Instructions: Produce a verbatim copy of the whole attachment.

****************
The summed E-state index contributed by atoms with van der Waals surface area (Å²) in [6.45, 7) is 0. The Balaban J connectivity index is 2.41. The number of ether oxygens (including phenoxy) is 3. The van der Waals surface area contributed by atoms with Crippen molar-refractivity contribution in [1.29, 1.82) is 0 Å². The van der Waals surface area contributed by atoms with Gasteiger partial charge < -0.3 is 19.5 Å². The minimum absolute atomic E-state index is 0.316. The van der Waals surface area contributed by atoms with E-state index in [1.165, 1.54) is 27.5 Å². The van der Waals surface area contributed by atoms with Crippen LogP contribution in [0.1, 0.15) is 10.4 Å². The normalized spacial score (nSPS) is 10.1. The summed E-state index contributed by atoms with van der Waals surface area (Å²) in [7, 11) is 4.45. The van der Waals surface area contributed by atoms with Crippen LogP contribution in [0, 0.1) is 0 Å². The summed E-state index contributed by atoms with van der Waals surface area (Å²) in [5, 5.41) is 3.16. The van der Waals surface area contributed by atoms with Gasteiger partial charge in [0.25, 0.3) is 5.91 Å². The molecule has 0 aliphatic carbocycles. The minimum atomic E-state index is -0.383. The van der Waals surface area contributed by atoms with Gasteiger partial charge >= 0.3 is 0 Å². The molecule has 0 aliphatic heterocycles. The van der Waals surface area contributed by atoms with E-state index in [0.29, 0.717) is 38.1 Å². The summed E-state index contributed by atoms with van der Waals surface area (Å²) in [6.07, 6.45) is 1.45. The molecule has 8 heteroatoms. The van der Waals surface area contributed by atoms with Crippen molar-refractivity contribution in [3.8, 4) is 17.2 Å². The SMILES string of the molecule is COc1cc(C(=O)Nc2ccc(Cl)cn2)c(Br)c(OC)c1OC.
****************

The summed E-state index contributed by atoms with van der Waals surface area (Å²) in [6.45, 7) is 0. The Balaban J connectivity index is 2.41. The number of ether oxygens (including phenoxy) is 3. The van der Waals surface area contributed by atoms with Crippen molar-refractivity contribution in [1.29, 1.82) is 0 Å². The van der Waals surface area contributed by atoms with Gasteiger partial charge < -0.3 is 19.5 Å². The minimum absolute atomic E-state index is 0.316. The van der Waals surface area contributed by atoms with E-state index in [1.165, 1.54) is 27.5 Å². The van der Waals surface area contributed by atoms with Crippen LogP contribution in [0.1, 0.15) is 10.4 Å². The normalized spacial score (nSPS) is 10.1. The summed E-state index contributed by atoms with van der Waals surface area (Å²) in [7, 11) is 4.45. The van der Waals surface area contributed by atoms with Crippen LogP contribution in [0, 0.1) is 0 Å². The summed E-state index contributed by atoms with van der Waals surface area (Å²) in [5, 5.41) is 3.16. The van der Waals surface area contributed by atoms with Gasteiger partial charge in [0.25, 0.3) is 5.91 Å². The molecule has 0 aliphatic carbocycles. The minimum atomic E-state index is -0.383. The van der Waals surface area contributed by atoms with Gasteiger partial charge >= 0.3 is 0 Å². The molecule has 0 aliphatic heterocycles. The van der Waals surface area contributed by atoms with E-state index in [0.29, 0.717) is 38.1 Å². The summed E-state index contributed by atoms with van der Waals surface area (Å²) in [6.07, 6.45) is 1.45. The molecule has 8 heteroatoms. The van der Waals surface area contributed by atoms with Crippen molar-refractivity contribution in [3.8, 4) is 17.2 Å². The SMILES string of the molecule is COc1cc(C(=O)Nc2ccc(Cl)cn2)c(Br)c(OC)c1OC.